Greece's budget problems are far from over, as its deficit is likely to have narrowed much less sharply than the Government had predicted, Capital Economics said in a note.

Greece will now come under heavy pressure to implement an even more draconian fiscal squeeze, Ben May, a European economist with Capital Economics, said.

Greece's budget deficit for the January to October period was 17.4 billion euros, narrowly missing its target. The Greek government had expected a drop of 32 percent instead of 30 percent.

While worries about the euro-zone's periphery have recently focused on Ireland and Portugal, Greece remains in a very precarious position, May said.

This is emphasized by comments from a Greek official who suggested that the 2010 general budget deficit is likely to equal around 9.3 percent of GDP.

The government had revised its 2010 general budget deficit forecast for 2010 to 7.9 percent last month, from 8.1 percent.

The lower-than-expected central government borrowing, coupled with the recent surge in government bonds yields, means that Greece is still a long way from being able to return to the markets to meet its entire financing needs, May said.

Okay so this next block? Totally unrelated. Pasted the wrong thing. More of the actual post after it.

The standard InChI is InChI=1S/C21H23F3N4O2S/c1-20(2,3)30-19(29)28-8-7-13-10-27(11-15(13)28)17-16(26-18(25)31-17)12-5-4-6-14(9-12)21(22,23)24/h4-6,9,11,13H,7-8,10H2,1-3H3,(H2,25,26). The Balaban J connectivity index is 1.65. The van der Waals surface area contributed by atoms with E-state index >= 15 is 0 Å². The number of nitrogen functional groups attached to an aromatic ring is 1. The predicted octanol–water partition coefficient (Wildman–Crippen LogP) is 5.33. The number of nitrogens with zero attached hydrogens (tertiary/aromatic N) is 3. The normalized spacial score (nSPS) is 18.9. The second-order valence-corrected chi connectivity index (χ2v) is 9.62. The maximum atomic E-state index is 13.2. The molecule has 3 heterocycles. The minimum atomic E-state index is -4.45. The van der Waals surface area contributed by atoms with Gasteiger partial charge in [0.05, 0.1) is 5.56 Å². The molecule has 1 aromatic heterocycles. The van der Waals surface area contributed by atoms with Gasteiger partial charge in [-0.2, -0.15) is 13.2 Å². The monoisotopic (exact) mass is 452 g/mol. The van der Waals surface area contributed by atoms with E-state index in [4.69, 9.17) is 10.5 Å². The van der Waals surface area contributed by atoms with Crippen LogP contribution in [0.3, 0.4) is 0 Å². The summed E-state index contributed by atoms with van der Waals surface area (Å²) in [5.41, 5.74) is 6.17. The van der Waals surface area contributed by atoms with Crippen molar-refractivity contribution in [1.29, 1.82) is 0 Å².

Currently, the government's financing needs are being met by the Eurozone/International Monetary Fund bailout package, he added.

Greece, which had the second highest budget deficit at the end of 2009 after Ireland, needed a bailout package from the EU and the IMF. The country was accused of trying to play down its economic problems in the face of the global economic crisis.

The EU and the IMF awarded the country a bailout package in April this year, on the condition that Greece implements a harsh austerity system. The pay cuts and other measures which were part of the austerity plan led to wide-spread protests across the region, resulting in at least three deaths in Athens.

The EU, EBC and IMF will visit Greece next week to access whether its budget deficit and structural reform targets are being met, before issuing a third tranche of loans next week.

At the very least, we think that the troika may demand new savings worth 1 percent of GDP next year. But the government could be pushed into announcing larger additional measures, May said.

Though the upward revision to the deficit figures is a worry, it might not result in Greece failing to receive further loans, he added.

However, the country will be eventually forced to restructure its debts, May said.